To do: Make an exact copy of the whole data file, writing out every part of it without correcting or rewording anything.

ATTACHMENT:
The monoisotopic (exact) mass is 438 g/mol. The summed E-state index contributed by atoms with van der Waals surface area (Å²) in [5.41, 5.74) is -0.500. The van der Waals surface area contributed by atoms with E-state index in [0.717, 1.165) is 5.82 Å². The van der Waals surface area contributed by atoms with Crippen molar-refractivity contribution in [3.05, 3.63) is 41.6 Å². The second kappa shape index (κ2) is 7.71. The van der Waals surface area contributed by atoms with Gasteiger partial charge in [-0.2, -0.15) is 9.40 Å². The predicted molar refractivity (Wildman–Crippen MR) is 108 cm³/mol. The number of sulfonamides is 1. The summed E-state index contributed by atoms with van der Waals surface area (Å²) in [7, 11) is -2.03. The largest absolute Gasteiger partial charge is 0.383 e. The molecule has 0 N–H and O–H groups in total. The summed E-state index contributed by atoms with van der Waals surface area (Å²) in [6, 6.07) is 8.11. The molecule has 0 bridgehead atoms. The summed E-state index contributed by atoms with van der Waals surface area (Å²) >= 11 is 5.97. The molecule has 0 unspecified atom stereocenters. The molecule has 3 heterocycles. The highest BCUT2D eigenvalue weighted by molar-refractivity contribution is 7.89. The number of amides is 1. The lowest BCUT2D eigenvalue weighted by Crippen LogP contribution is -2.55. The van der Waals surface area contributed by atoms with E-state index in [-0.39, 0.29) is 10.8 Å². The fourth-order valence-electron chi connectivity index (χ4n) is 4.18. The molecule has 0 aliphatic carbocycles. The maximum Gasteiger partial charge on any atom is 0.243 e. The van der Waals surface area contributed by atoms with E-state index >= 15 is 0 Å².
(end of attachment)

The monoisotopic (exact) mass is 438 g/mol. The summed E-state index contributed by atoms with van der Waals surface area (Å²) in [5.41, 5.74) is -0.500. The van der Waals surface area contributed by atoms with E-state index in [0.717, 1.165) is 5.82 Å². The van der Waals surface area contributed by atoms with Crippen molar-refractivity contribution in [3.05, 3.63) is 41.6 Å². The second kappa shape index (κ2) is 7.71. The van der Waals surface area contributed by atoms with Gasteiger partial charge in [-0.2, -0.15) is 9.40 Å². The predicted molar refractivity (Wildman–Crippen MR) is 108 cm³/mol. The number of sulfonamides is 1. The summed E-state index contributed by atoms with van der Waals surface area (Å²) in [7, 11) is -2.03. The largest absolute Gasteiger partial charge is 0.383 e. The molecule has 0 N–H and O–H groups in total. The summed E-state index contributed by atoms with van der Waals surface area (Å²) in [6, 6.07) is 8.11. The molecule has 0 bridgehead atoms. The summed E-state index contributed by atoms with van der Waals surface area (Å²) >= 11 is 5.97. The molecule has 0 unspecified atom stereocenters. The molecule has 3 heterocycles. The highest BCUT2D eigenvalue weighted by molar-refractivity contribution is 7.89. The number of amides is 1. The lowest BCUT2D eigenvalue weighted by Crippen LogP contribution is -2.55. The van der Waals surface area contributed by atoms with E-state index in [-0.39, 0.29) is 10.8 Å². The fourth-order valence-electron chi connectivity index (χ4n) is 4.18. The molecule has 0 aliphatic carbocycles. The maximum Gasteiger partial charge on any atom is 0.243 e. The van der Waals surface area contributed by atoms with E-state index >= 15 is 0 Å².